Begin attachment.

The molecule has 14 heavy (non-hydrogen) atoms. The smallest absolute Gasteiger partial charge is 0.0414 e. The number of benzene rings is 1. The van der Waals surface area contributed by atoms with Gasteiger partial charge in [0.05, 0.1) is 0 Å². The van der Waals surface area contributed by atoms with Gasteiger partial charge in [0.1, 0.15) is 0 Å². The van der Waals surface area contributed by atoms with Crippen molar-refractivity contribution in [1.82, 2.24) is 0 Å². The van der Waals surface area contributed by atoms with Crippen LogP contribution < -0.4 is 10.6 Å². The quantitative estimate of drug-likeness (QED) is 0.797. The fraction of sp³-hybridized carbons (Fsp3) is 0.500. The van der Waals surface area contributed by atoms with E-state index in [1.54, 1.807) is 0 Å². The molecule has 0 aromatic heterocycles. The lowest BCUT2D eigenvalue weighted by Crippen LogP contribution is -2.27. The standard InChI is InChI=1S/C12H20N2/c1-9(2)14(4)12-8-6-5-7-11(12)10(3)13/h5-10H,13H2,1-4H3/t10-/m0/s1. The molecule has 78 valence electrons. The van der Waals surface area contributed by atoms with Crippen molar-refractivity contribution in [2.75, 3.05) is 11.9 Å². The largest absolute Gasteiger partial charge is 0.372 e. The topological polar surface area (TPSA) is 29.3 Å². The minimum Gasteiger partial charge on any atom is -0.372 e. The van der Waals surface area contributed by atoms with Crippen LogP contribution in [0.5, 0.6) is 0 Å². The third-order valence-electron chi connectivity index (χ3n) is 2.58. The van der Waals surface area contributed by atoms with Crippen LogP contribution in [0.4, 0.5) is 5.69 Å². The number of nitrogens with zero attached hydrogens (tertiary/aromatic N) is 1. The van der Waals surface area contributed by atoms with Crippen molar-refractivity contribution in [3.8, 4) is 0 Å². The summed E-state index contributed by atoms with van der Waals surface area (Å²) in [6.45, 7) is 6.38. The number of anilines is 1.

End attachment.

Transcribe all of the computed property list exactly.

The molecule has 14 heavy (non-hydrogen) atoms. The smallest absolute Gasteiger partial charge is 0.0414 e. The number of benzene rings is 1. The van der Waals surface area contributed by atoms with Gasteiger partial charge in [0.05, 0.1) is 0 Å². The van der Waals surface area contributed by atoms with Gasteiger partial charge in [0.1, 0.15) is 0 Å². The van der Waals surface area contributed by atoms with Crippen molar-refractivity contribution in [1.82, 2.24) is 0 Å². The van der Waals surface area contributed by atoms with Crippen LogP contribution < -0.4 is 10.6 Å². The quantitative estimate of drug-likeness (QED) is 0.797. The fraction of sp³-hybridized carbons (Fsp3) is 0.500. The van der Waals surface area contributed by atoms with E-state index in [1.54, 1.807) is 0 Å². The molecule has 0 aromatic heterocycles. The lowest BCUT2D eigenvalue weighted by Crippen LogP contribution is -2.27. The standard InChI is InChI=1S/C12H20N2/c1-9(2)14(4)12-8-6-5-7-11(12)10(3)13/h5-10H,13H2,1-4H3/t10-/m0/s1. The molecule has 78 valence electrons. The van der Waals surface area contributed by atoms with Crippen molar-refractivity contribution in [2.75, 3.05) is 11.9 Å². The largest absolute Gasteiger partial charge is 0.372 e. The topological polar surface area (TPSA) is 29.3 Å². The minimum Gasteiger partial charge on any atom is -0.372 e. The van der Waals surface area contributed by atoms with Crippen LogP contribution in [0.5, 0.6) is 0 Å². The third-order valence-electron chi connectivity index (χ3n) is 2.58. The van der Waals surface area contributed by atoms with Crippen LogP contribution in [0.4, 0.5) is 5.69 Å². The number of nitrogens with zero attached hydrogens (tertiary/aromatic N) is 1. The van der Waals surface area contributed by atoms with Crippen molar-refractivity contribution in [3.8, 4) is 0 Å². The summed E-state index contributed by atoms with van der Waals surface area (Å²) in [6.45, 7) is 6.38. The number of anilines is 1.